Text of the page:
The 10 Worst Colleges In the U.S.
What makes a bad college? The answer may vary depending on who you ask, and the list below is not meant to be authoritative, although I am sure it will be controversial to some. The universities on this list were chosen according to whether they stood out regarding personally-chosen criteria such as cost, return on investment, crime, location, graduation rate, students' rating of professors, class sizes, gender distribution and the general student experience/quality of life. Only regionally accredited universities located in the U.S. are included, and military academies and community colleges were not considered. Institutes such as DeVry, University of Phoenix, ITT, etc. have also been excluded. Only colleges for which relevant data is available have been listed.
1. University of New Mexico (New Mexico)
UNM is a large public university that is ranked at #181 in national surveys and has some recognized programs. However, it has an underwhelming graduation rate of only 13%, and seems to lean towards larger class sizes, with more than half of all classes accommodating 20 students or more. UNM is also one of the most dangerous colleges in the country, with FBI crime statistics ranking it as the 7th most dangerous campus in the nation. Property and violent crimes are certainly not an everyday occurrence, but not uncommon.
2. Southern University at New Orleans (Louisiana)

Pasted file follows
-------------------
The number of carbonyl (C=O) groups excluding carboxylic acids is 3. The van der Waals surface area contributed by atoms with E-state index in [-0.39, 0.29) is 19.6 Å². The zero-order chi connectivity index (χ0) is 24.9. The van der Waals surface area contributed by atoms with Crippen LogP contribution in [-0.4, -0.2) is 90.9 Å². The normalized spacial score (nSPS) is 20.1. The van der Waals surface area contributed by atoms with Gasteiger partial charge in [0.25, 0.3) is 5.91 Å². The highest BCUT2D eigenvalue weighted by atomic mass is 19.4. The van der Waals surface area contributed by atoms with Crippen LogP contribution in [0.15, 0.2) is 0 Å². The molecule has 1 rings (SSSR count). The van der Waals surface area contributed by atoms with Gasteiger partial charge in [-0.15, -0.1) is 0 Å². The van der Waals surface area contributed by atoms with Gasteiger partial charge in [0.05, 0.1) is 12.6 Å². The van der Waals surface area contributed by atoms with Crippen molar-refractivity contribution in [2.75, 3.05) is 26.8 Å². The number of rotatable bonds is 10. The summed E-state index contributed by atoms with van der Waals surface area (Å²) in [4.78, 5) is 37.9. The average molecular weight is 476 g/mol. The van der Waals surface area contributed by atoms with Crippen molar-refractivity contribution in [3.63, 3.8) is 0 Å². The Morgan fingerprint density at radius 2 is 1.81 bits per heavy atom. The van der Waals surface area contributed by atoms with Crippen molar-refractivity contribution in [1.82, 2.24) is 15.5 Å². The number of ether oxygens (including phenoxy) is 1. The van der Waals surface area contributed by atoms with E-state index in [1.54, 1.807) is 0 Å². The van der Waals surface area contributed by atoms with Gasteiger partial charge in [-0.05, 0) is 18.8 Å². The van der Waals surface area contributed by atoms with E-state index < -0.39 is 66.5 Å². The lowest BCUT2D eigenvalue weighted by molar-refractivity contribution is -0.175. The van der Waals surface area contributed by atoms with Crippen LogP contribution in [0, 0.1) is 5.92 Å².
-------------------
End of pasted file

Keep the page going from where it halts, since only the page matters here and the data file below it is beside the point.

This public college was founded in 1956, and has an acceptance rate of about 17%. Despite the difficulty in getting in, Southern University offers relatively few programs. Tuition is fairly low, even for out-of-state students, but what really kills this college is that is has one of the lowest graduation rates in the country, at an abysmal 5%. The southern Louisiana humidity is nothing to laugh at either, to say nothing of New Orleans’ higher than average crime rate.
3. University of the District of Columbia (DC)
The University of DC has relatively low tuition costs, but its very low graduation rate of 6% puts it near the bottom of the list as far as prestige and academics. Complaints from students include distant and unresponsive administration, below par buildings and facilities and a lack of social activities. Low enrollment sometimes causes certain classes to be cancelled, leaving those already registered high and dry. Its urban setting will also not be a lot of people’s cup of tea.
What is ROI?
ROI, or return on investment, as used on this list is defined by PayScale as:
"the total earnings, minus the cost of the degree, minus the average earnings over the person with only a high school education..."
4. Miles College (Alabama)
This historically Black college in Birmingham has tuition costs that are certainly not above average. The problem is that the return on investment is among the worst in the United States: a four-year degree can cost you about $92,280, while your ROI would stand at approximately -$178,000. While the student body is small (at about 1,700 students), a paltry 21% of enrollees graduate. Crime also seems to be an issue in the area around campus.
5. New Jersey Institute of Technology (New Jersey)